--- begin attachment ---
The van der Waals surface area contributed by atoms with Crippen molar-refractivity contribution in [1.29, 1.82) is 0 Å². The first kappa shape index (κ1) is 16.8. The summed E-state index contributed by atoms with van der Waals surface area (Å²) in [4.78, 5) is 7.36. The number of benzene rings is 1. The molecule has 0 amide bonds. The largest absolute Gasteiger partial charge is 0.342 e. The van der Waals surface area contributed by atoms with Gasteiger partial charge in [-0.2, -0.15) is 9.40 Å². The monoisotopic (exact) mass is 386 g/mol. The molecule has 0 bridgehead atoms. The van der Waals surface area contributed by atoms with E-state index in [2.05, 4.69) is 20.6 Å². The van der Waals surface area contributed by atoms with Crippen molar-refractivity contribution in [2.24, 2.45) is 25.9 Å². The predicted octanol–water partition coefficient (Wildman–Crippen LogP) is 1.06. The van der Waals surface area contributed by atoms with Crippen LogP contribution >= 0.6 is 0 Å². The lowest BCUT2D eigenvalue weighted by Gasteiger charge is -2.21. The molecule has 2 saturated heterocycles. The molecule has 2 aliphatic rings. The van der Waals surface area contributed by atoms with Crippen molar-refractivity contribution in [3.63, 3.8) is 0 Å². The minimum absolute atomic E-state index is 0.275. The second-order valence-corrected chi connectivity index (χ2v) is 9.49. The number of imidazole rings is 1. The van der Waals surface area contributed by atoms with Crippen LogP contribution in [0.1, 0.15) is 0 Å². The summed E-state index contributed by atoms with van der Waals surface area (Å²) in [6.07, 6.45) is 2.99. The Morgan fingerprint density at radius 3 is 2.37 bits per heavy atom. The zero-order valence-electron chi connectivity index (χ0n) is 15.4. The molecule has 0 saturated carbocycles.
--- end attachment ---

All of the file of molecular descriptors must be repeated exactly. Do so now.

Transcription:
The van der Waals surface area contributed by atoms with Crippen molar-refractivity contribution in [1.29, 1.82) is 0 Å². The first kappa shape index (κ1) is 16.8. The summed E-state index contributed by atoms with van der Waals surface area (Å²) in [4.78, 5) is 7.36. The number of benzene rings is 1. The molecule has 0 amide bonds. The largest absolute Gasteiger partial charge is 0.342 e. The van der Waals surface area contributed by atoms with Gasteiger partial charge in [-0.2, -0.15) is 9.40 Å². The monoisotopic (exact) mass is 386 g/mol. The molecule has 0 bridgehead atoms. The van der Waals surface area contributed by atoms with E-state index in [2.05, 4.69) is 20.6 Å². The van der Waals surface area contributed by atoms with Crippen molar-refractivity contribution in [2.24, 2.45) is 25.9 Å². The predicted octanol–water partition coefficient (Wildman–Crippen LogP) is 1.06. The van der Waals surface area contributed by atoms with Crippen LogP contribution >= 0.6 is 0 Å². The lowest BCUT2D eigenvalue weighted by Gasteiger charge is -2.21. The molecule has 2 saturated heterocycles. The molecule has 2 aliphatic rings. The van der Waals surface area contributed by atoms with Crippen molar-refractivity contribution in [3.63, 3.8) is 0 Å². The minimum absolute atomic E-state index is 0.275. The second-order valence-corrected chi connectivity index (χ2v) is 9.49. The number of imidazole rings is 1. The van der Waals surface area contributed by atoms with Crippen LogP contribution in [0.1, 0.15) is 0 Å². The summed E-state index contributed by atoms with van der Waals surface area (Å²) in [6.07, 6.45) is 2.99. The Morgan fingerprint density at radius 3 is 2.37 bits per heavy atom. The zero-order valence-electron chi connectivity index (χ0n) is 15.4. The molecule has 0 saturated carbocycles.